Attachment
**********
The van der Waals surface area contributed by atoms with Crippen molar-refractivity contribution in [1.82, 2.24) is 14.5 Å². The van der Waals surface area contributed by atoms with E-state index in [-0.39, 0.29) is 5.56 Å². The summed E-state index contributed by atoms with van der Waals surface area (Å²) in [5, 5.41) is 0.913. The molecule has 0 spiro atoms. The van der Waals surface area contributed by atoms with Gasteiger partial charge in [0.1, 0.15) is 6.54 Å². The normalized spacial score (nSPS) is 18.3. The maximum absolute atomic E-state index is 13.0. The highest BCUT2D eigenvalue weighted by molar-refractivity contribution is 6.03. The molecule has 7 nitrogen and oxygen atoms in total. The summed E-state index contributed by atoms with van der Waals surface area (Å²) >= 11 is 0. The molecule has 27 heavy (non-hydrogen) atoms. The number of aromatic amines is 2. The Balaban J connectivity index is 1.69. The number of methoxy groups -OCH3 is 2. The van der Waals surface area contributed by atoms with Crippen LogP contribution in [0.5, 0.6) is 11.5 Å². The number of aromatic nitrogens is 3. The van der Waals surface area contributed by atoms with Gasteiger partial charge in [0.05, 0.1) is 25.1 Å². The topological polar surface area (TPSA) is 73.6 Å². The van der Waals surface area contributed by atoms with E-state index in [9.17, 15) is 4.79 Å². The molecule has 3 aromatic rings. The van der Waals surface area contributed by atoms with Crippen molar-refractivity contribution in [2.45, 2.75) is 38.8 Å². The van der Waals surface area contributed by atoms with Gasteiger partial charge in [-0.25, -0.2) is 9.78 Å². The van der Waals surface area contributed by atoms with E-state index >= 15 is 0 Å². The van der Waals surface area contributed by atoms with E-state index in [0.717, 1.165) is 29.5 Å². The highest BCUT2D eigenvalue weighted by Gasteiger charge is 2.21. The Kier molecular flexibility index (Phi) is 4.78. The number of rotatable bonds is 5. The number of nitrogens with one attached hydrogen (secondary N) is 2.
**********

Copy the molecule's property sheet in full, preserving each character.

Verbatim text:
The van der Waals surface area contributed by atoms with Crippen molar-refractivity contribution in [1.82, 2.24) is 14.5 Å². The van der Waals surface area contributed by atoms with E-state index in [-0.39, 0.29) is 5.56 Å². The summed E-state index contributed by atoms with van der Waals surface area (Å²) in [5, 5.41) is 0.913. The molecule has 0 spiro atoms. The van der Waals surface area contributed by atoms with Gasteiger partial charge in [0.1, 0.15) is 6.54 Å². The normalized spacial score (nSPS) is 18.3. The maximum absolute atomic E-state index is 13.0. The highest BCUT2D eigenvalue weighted by molar-refractivity contribution is 6.03. The molecule has 7 nitrogen and oxygen atoms in total. The summed E-state index contributed by atoms with van der Waals surface area (Å²) >= 11 is 0. The molecule has 27 heavy (non-hydrogen) atoms. The number of aromatic amines is 2. The Balaban J connectivity index is 1.69. The number of methoxy groups -OCH3 is 2. The van der Waals surface area contributed by atoms with Crippen LogP contribution in [0.5, 0.6) is 11.5 Å². The number of aromatic nitrogens is 3. The van der Waals surface area contributed by atoms with Gasteiger partial charge in [0.05, 0.1) is 25.1 Å². The topological polar surface area (TPSA) is 73.6 Å². The van der Waals surface area contributed by atoms with E-state index in [9.17, 15) is 4.79 Å². The molecule has 3 aromatic rings. The van der Waals surface area contributed by atoms with Crippen molar-refractivity contribution in [2.45, 2.75) is 38.8 Å². The van der Waals surface area contributed by atoms with Gasteiger partial charge in [-0.25, -0.2) is 9.78 Å². The van der Waals surface area contributed by atoms with E-state index >= 15 is 0 Å². The van der Waals surface area contributed by atoms with E-state index in [0.717, 1.165) is 29.5 Å². The highest BCUT2D eigenvalue weighted by Gasteiger charge is 2.21. The Kier molecular flexibility index (Phi) is 4.78. The number of rotatable bonds is 5. The number of nitrogens with one attached hydrogen (secondary N) is 2.